For U.S. Muslim groups, the cooperation with black civil rights groups has taught important lessons about forming alliances, working the media and grass-roots organizing, Muslim leaders say.

"A group like CAIR that's only been around for 10 years can learn a lot from a group like the NAACP," said Johari Abdul-Malik, a Brooklyn-born convert, or "revert" as some prefer, who is now imam at the Dar Al-Hijrah Islamic Center, near Washington, D.C.
"The African-American community is the veteran in facing those challenges. They parallel what they faced in the '60s," said Kareem Shora, legal director at the American-Arab Anti-Discrimination Committee, which has a significant Muslim constituency.

With their civil rights experience and knowledge of American society to offer, more African-American Muslims are slowly filling leadership roles in mosques and advocacy groups.

Abdul-Malik, who is also Muslim chaplain at Howard University, said he was appointed imam at Dar Al-Hijrah, whose reputation had been "Arab-centric," in 2002 because of his American background and experience as an activist.

For the most part, his constituents have welcomed him, he said. "I have people, even older immigrants, telling me, `Brother, we need you to be more out in front, because our immigrant brothers don't have the experience,"' he said.

Mahdi Bray, executive director of the Muslim American Society Freedom Foundation, has also risen to prominence, in part for his oratory skills and ability to crystallize common issues faced by blacks and American Muslims, such as profiling.

"I get the double whammy," he's fond of saying, "driving while black and flying while Muslim."

Other African-American Muslim converts in prominent positions include Siraj Wahaj, a Brooklyn imam who in 1991 became the first Muslim to perform the invocation for the U.S. House of Representatives and sits on the board of directors of the Islamic Society of North America, one of the largest Islamic organizations in the United States. CAIR also has at least one board member and one state chapter president who are African-American Muslims, and last year named a scholarship after civil rights icon Rosa Parks.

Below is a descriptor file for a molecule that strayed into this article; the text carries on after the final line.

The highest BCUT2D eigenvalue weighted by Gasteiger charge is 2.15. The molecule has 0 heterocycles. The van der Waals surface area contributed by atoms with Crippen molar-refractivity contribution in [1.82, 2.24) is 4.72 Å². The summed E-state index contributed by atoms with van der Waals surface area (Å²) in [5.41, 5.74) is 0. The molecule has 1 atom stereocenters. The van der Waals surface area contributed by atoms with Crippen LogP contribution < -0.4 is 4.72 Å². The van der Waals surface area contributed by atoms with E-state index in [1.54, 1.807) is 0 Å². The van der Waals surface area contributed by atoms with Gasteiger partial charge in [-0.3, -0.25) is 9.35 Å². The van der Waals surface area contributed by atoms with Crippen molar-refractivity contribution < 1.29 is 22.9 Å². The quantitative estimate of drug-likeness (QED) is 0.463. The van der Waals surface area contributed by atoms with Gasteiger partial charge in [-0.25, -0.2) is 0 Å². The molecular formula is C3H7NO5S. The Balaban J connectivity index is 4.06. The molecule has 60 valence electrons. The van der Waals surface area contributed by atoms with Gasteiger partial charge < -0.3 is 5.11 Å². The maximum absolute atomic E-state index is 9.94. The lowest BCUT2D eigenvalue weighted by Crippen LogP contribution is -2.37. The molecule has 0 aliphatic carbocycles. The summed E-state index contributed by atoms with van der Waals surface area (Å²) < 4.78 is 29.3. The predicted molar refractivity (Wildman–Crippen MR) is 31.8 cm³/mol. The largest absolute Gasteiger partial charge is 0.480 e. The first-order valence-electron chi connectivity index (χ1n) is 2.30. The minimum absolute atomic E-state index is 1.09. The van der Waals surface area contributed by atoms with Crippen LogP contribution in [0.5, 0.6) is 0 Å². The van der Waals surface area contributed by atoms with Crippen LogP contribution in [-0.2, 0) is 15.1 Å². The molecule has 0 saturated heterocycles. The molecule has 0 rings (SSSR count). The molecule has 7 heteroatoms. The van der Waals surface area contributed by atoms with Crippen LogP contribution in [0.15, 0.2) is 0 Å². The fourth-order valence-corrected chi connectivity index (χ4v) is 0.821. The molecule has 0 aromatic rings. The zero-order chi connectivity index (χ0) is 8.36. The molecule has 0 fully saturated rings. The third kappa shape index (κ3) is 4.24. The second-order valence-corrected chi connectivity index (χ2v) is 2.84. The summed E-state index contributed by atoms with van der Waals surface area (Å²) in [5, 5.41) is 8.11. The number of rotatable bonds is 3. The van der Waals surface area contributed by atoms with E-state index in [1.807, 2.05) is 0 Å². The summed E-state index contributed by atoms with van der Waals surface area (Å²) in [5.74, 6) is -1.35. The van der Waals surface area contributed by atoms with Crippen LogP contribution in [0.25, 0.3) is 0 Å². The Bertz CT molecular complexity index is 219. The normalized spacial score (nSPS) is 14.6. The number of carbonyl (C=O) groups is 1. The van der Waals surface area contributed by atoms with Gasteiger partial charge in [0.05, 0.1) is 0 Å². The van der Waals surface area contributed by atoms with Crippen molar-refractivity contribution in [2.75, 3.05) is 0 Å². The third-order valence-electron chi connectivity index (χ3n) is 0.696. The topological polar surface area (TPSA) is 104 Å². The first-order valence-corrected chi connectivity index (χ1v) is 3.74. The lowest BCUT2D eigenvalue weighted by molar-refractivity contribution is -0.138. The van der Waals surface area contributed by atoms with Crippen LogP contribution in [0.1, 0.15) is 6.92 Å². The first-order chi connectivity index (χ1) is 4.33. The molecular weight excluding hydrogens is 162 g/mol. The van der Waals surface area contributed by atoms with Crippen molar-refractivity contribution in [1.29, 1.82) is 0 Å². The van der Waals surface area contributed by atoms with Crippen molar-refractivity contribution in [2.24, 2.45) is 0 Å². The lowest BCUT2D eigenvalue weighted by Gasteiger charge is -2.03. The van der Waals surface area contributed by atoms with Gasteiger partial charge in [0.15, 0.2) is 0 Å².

Despite these inroads, many African-American Muslims complain--and many other Muslims acknowledge--that great divides remain, especially in day-to-day contact between rank-and-file Muslims, and that the contact that does exist is often superficial.

Many American Muslims see an embarrassing reminder of that divide every Labor Day weekend in Rosemont, Ill., where the Islamic Society of North America holds its annual convention that draws about 35,000 mostly South Asian and Arab Muslims. A few miles away in downtown Chicago, thousands of Warith Deen Mohammed's followers gather for their annual convention.

"They are only reaching out because they need help," said Aminah Beverly McCloud, an Islamic studies professor at DePaul University in Chicago. She believes today's Muslims don't have the same commitment to civil rights that the African-Americans of the civil rights era had.

"They were Americans who felt so strongly about liberty and justice that they were willing to give their lives for it. Black and white. That's not the case with the immigrant community. They're here to make money," she said.

Others believe many Muslims who are born into the faith don't take African-American Muslims seriously, or don't associate with them because of cultural prejudices.

"There needs to be some dialogue between us based on respect. But because we're from America, we're reverts, a lot of people don't respect us as Muslims," said Yusef Abdul-Jaleel, who is active with the Mosque of the Islamic Brotherhood, founded in 1967 as a mainstream alternative to the Nation of Islam.

"There needs to be more day-to-day interaction, something other than, `Brother, can you speak here, we're having a fundraiser."'